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How To Shave Against The Grain

Knowing how to shave against the grain is important for a clean, smooth face. But if you don't know how to do it properly, it may lead to irritation, razor burn, or small cuts.

I promise you, however, that you don't need advanced knowledge or skills to achieve a close shave. All you need is patience! Although a sharp razor blade will help.

What Is the Grain?

The grain refers to the direction your hair grows. But when we talk about how to shave against the grain, that doesn’t necessarily mean shaving upwards.

The hair on your cheeks may naturally grow parallel to your jawbone, whereas the hairs on your chin may grow downwards. And the hair on your neck (like mine) may grow sideways. So there’s a good chance that, if you shave by pulling the razor down your face towards the ground, you’re not shaving with the grain!

Learn how to shave against the grain without causing razor burn

How to Shave Against the Grain

As we mentioned before, patience is a key component for shaving against the grain. But you don’t only need patience while you shave. You need to be patient with yourself as you learn how to shave better.

Whether you’re completely new to shaving, a wet shave enthusiast, or somewhere in between, it doesn’t hurt to review how to shave against the grain.

 Shaving against the grain doesn't have to cause shave irritation! Learn how to shave against the grain with Bearded Lady Shave Company

Go slowly

Your morning routine shouldn’t be stressful, and you shouldn’t be in a rush to get it done! Take your time to get the perfect shave.

By shaving slowly, you’ll learn more about what irritates your skin. For example, you may realize a small patch of hair along your jaw grows in a different direction than the surrounding area. Or maybe you keep nicking your chin because you have a small mole where you can’t see.

The razor doesn’t have a mind of its own. It doesn’t know to adjust when it’s irritating your skin. But you know when something doesn’t feel right.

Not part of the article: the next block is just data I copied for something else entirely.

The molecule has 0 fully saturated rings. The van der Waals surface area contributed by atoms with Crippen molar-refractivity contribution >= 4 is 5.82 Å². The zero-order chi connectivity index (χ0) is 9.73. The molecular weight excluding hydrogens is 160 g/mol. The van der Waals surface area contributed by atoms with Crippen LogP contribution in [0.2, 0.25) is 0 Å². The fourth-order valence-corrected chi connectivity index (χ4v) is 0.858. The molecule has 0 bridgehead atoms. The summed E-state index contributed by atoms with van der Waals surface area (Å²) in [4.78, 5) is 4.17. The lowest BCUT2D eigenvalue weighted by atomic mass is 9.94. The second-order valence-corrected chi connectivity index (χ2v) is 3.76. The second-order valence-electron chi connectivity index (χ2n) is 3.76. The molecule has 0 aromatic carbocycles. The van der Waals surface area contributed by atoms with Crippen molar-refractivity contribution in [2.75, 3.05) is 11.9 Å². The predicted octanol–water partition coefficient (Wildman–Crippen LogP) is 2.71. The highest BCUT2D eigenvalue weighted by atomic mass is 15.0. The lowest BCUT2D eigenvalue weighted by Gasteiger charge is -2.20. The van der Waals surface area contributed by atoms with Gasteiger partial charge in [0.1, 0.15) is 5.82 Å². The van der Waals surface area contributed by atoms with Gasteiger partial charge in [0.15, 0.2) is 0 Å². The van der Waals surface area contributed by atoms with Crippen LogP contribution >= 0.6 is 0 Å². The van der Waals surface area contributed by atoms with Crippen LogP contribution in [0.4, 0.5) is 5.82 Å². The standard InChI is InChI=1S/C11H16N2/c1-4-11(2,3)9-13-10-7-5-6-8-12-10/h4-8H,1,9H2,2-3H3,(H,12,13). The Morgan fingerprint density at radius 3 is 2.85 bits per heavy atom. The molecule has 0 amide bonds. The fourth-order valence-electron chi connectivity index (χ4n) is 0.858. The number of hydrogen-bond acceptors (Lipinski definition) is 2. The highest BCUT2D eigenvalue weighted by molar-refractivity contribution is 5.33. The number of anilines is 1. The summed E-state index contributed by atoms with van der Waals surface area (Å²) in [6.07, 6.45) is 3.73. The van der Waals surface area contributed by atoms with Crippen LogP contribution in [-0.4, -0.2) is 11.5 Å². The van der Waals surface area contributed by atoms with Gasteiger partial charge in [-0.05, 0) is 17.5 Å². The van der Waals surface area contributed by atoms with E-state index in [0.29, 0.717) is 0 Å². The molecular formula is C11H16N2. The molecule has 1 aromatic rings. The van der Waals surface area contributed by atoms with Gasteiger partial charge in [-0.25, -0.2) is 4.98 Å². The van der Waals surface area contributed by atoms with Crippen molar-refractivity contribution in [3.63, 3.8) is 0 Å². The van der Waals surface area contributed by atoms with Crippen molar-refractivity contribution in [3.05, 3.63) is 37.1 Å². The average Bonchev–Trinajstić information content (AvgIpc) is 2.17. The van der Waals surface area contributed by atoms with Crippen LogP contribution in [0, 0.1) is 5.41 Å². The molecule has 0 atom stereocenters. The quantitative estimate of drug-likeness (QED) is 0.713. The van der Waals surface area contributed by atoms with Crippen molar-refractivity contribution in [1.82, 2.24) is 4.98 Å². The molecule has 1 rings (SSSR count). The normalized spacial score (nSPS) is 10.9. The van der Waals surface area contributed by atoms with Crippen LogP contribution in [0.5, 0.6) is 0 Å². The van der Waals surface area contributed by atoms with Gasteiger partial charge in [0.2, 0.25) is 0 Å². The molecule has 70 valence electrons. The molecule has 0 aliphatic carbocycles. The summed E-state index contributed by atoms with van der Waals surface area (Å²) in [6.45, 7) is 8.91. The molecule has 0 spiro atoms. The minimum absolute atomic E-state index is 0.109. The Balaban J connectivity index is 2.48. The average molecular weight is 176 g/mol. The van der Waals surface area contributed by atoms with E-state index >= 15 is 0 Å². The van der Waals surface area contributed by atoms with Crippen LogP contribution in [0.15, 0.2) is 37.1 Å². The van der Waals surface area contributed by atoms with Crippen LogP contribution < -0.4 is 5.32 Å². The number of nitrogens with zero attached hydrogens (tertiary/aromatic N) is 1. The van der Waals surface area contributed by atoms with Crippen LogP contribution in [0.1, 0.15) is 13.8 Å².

Use small strokes to prevent cuts and irritation when shaving

Use small strokes

In addition to going slowly, start with small strokes and pay attention to how the razor interacts with your skin. This will help you find the best angle for shaving against the grain in different patches of hair.

If it stings or hurts when the razor pulls against the grain, relax or lessen the blade’s angle and try again. If your razor isn’t catching or cutting any hairs, hold the razor at a sharper angle.

For a sharper angle, move your hand and tilt the handle closer to your face. For a less aggressive angle, tilt the handle away from your face.

And use especially small strokes around the curves of your chin and jaw. You may need to use strokes in different directions to catch all the hairs. This is easy to do with slow, short strokes!

Flatten your neck to get a close shave!

Keep your wrist locked

The correct angle of the razor on your skin is essential for a good shave. And in order to maintain that angle, you can’t have a flexible wrist. If you let your wrist direct the razor, you’ll cut yourself.

Instead, keep your wrist stiff and use your arm, elbow, and shoulder to move the razor along your face. That way, the razor stays at a consistent angle as you pull it along the grain.

Use an alum block

It may seem like an unnecessary product, but if you want a smooth, irritation-free shave, it’s a wise purchase!

A shortened term for potassium aluminium sulfate, the alum block is antiseptic. It helps to stop bleeding and soothes skin.

It does, however, dry out your skin a bit. So after rubbing the block across your face, gently rinse off the residue after a minute with cold water. Then pat your face dry – do not rub!

You just ran a razor blade over your face a few times, so it’s fresh and prone to irritation. If you rub it with a towel, your skin won’t be very happy.

Slow, small strokes are key when you shave against the grain

Use a double-edge razor

By following these tips, you can achieve a close shave with a cartridge razor. But when you use a double-edge razor, you have more control over the blade.

 For example, did you see how precise I was when shaving the edge of my mouth? How close my razor reached underneath my nose? And not a single nick!

Shaving with a double-edge razor takes practice, but it will greatly improve how you shave against the grain.

Ready to Treat Yourself to a Shave?

After all that washing, shaving, rinsing, and rubbing you just did to your face, you need a good moisturizer to rehydrate your skin. Our post shave serum will leave your skin feeling healthy and smelling fresh!

Still have questions about how to shave against the grain? Let us know in the comments!


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